Shapes of Stories – Applying Vonnegut’s Tool to an Ancient Story

By: Heero Yuy

shapes-of-stories

Once upon a time the Ketuvim (כְּתוּבִים‎‎) was written. In it contained three poetic books called Psalms, Proverbs, and Job. It also includes a collection of five scrolls (Megillot) that has the book of Ecclesiastes. The introduction to Ecclesiastes the author is introduced as “son of David, king in Jerusalem” or better known as Solomon.

This book is a very good candidate to analyze and discuss with Shape of Stories as used by Kurt Vonnegut. All of stories can be mapped on an axis such as the one below:

plot
All stories have a beginning and an end filled with a mixture of good and ill fortunes. Within each story there are sub stories that follows the same principle. This is how all stories are told since the beginning of time and some get creative by jumping around on the timeline to tell slices of the story in non-chronological order (i.e. Fight Club or better yet Pulp Fiction).

The story of Ecclesiastes is told from the perspective of a King who’s done it all and seen it all and can truly profess that “there is nothing new under the Sun.” Each pursuit begins with purpose, progresses to fruition, celebrated with delight upon triumph, and ends dismissive as a useless and meaningless journey. Each chapter is a mini story and each paragraph a sub-story that follows this story arc.

For instance, the story begins where everything is meaningless in a very bottom-line upfront approach in story telling. Next the author tells the audience that:

  • Wisdom
  • Pleasures
  • Wisdom and folly
  • Toil

There is an intermission where the element of time is introduced and different elements on the spectrum of human experience in opposing pairs such as:

  • Birth and death
  • Plant and uproot
  • Kill and heal
  • Tear down and build up
  • Weep and laugh
  • Mourn and dance
  • etc, etc
  • War and peace

Before resuming his negative stream of consciousness the author also gives a hint at the idea of infinity, eternity, and God. Along with these elements the author describes beauty, happiness, satisfaction, toil, and fear.

A continuous chorus of “everything is meaningless” is song constantly throughout the dialog to drive the point home to remind the reader of this “ill journey” on the shape of the story. The “ill journey” on this journey is eternal confusion and failing to comprehend eternity to be stuck in an infinite loop of questioning in a finite world without knowing how to migrate to the next level of infinity.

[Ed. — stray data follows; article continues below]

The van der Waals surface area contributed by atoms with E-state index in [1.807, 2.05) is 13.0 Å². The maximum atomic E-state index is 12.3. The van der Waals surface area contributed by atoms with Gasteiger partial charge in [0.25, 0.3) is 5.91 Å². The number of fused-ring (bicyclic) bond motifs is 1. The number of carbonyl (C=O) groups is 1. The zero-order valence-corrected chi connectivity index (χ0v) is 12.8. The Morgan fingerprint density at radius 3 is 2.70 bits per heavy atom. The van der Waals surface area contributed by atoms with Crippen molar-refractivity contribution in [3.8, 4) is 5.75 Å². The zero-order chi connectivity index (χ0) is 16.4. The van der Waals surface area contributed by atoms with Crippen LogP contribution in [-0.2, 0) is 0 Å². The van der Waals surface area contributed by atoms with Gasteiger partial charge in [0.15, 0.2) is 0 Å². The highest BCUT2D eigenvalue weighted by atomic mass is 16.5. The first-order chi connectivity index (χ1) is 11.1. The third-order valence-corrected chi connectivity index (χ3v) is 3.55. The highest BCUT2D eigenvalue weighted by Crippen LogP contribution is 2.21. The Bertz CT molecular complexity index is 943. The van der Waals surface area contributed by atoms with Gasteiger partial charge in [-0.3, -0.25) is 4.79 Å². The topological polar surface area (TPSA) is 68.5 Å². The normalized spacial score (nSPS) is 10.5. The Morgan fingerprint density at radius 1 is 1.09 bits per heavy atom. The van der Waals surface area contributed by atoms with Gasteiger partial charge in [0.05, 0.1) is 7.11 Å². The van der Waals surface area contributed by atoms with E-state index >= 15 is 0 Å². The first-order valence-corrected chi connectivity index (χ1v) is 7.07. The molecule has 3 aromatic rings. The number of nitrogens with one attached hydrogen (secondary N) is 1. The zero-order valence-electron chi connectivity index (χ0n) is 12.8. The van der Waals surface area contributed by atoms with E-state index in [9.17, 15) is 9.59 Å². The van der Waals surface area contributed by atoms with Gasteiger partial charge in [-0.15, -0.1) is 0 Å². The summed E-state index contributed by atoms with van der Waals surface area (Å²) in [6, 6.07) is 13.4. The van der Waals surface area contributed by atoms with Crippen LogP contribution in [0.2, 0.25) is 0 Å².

Before resuming to telling the next elements of meaninglessness the author runs through yet another mini-story explaining the meaninglessness of toil, dragging down the story towards “ill journey”, and then at the end offers a solution which is to journey in life with a battle buddy and never going it alone:

“Two are better than on, because they have a good return for their labor: If either of them falls down, one can help the other up. But pity anyone who falls and has no one to help them up.”

Journey resumes and the list of meaningless continues with:

  • Advancement (Keeping up with the Jones’) [Part 1]
    • No way any normal man can keep up with a King, and no way a life can have meaning if a King cannot find meaning in it… Right?

Another intermission to remind man of eternity and “fulfill[ing] your vow to God.”

Meaningless list drags on with:

  • Riches [Part 2]
    • Can’t take money to the grave!
    • Your clout doesn’t matter worth a damn in a finite life vs. infinity

Now the entire meaning of life, major elements of it, and the toils and pleasures are all essentially worthless the author turns over a new leaf to then bring meaning back into all forsaken elements one by one. This is powerful for two reasons:

  1. He got your attention by riding the story up and down the line of good and ill fortune
  2. All your current perceptions and prejudices against all known things in life are now wiped clean
    1. You are now a clean canvas
    2. The teacher can start his lesson anew to build one up again

Each brick of the foundation is thus laid as follows (rising up from ill fortune to good fortune):

  • Wisdom
    • “A person’s wisdom brightens their face and changes its hard appearance”
      • Metaphoric for internal self image and perception
  • Obey the King
    • Basic law and order
  • A common destiny for all
    • We all die (Sorry!)
  • Wisdom is better than folly
    • “Now there lived in that city a man poor but wise, and he saved the city by his wisdom. But nobody remembered that poor man. So I said, ‘Wisdom is better than strength.’ But the poor man’s wisdom is despised, and his words are no longer heeded.”